As I strolled down the street, I saw a big “SHOP LOCAL” sticker on the front door of Edgartown Books. I come from a family where literature holds high value, so books are always included in my Christmas gifts. That being said, unwrapping that familiar hard, square present as a child was never quite as exciting as a new Furby or American Girl Doll — 90s kid here, if you couldn’t tell. Regardless, I read every single book cover to cover. With my nephew’s future in mind, I stepped inside the bookstore. I noticed a convenient kiddie corner for kids to play in. I find shopping to be challenging enough — I can only imagine the trials of bringing the little ones along. This corner seemingly provides a comfy spot to keep kids occupied, giving some uninterrupted shopping time to parents. I grabbed a Carl Hiaasen classic for my nephew and continued browsing. A member of the staff guided me towards the shelves that held the works of Vineyard authors, and I stocked up on some nautical-themed reads for my dad. With a good portion of my shopping list taken care of, I moved on to Vineyard Haven.

I found a place to park right in front of one of my favorite stores, Rainy Day. I couldn’t pass up the delightful smell of their annual Fraser Fur collection pouring out onto the street corner. I was immediately impressed by the gorgeous Christmas display in the center of the store, which new owner Melissa Scammell said the staff worked on until 2 am the morning before. With a remarkably cheery demeanor, despite her said lack of sleep, Melissa showed me all around the store. Each local display was thoughtfully arranged and most included a card with information about where the product was sourced. With pottery by Dan Parker and signs by Rustic Marlin — both Mass.-based artisans — Rainy Day made my shop local mission effortless.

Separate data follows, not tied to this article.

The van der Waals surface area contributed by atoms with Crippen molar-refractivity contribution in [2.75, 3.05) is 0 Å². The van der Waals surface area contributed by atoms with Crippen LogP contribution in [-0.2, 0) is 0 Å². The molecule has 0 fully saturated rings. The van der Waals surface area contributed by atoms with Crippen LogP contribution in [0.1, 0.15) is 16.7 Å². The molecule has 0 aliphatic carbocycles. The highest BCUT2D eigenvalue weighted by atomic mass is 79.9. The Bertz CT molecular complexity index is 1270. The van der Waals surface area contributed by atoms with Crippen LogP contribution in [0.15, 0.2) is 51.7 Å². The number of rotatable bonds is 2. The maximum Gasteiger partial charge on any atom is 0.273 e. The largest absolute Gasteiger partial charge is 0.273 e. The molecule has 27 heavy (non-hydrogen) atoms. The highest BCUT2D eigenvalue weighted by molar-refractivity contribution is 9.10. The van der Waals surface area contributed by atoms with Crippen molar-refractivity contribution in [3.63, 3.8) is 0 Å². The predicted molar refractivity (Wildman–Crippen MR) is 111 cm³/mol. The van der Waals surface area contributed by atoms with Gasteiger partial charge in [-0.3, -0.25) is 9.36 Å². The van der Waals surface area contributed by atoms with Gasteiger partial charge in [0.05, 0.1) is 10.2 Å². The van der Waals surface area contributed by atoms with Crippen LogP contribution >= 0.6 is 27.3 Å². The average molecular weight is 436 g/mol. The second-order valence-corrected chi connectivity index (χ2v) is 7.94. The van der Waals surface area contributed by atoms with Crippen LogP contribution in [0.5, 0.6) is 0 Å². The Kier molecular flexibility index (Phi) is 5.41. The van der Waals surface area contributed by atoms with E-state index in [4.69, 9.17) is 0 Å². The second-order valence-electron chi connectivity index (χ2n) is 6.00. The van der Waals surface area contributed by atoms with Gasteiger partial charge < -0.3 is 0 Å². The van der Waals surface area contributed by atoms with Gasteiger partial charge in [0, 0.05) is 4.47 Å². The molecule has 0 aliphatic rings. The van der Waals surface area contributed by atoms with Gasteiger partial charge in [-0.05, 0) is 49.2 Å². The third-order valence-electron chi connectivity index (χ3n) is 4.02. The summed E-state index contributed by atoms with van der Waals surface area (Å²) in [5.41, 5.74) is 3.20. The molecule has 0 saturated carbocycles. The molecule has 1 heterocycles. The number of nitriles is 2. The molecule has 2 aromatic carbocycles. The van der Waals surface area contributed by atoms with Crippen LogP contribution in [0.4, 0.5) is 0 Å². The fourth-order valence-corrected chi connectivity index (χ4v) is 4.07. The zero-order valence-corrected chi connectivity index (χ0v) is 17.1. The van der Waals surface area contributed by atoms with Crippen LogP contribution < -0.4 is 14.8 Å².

I quickly lost track of time, and figured a good way to end my shop local day was to drink local. Off to Oak Bluffs I went.

With yuletide on my mind, I was craving a festive drink. I sought out mixologist Jonathan Killoran behind the bar at the Barn Bowl & Bistro. While his craft cocktail list is impressive, what was more impressive was the drink I received when I sat down and said, “Make me something that tastes like Christmas.”

First, he combined a few house-made ingredients with barrel-aged gin. Next, he used walnut bitters and outlined a Christmas tree onto the drink’s frothy top. Before I even had time to call him a showoff, he was toasting a sprig of fresh rosemary with a brulee torch. He dropped it into the martini and passed his masterpiece over to me, naming it the “Alley Cat.” The fragrance of this toasty winter herb had my mouth watering, which was quickly quenched by the velvety feel of my first sip. The drink was light and fruity, yet smokey and warming. It was the perfect reward for my successful day.

In just a few hours, I crossed most people off my holiday shopping list. I traveled within a seven-mile radius, didn’t go over my budget, and most of the yield was not only purchased on-Island, but made on-Island too. While any excuse to venture to the mainland can be exciting, it’s important to hop on the shop local movement. I could go on about the political, environmental, and economic benefits, but the real benefit is getting to know your local community, and supporting everything it has to offer. We might lack traffic lights and chain restaurants, we might argue compulsively on Islanders Talk, but our little Island is full of hidden talent. Let’s utilize it.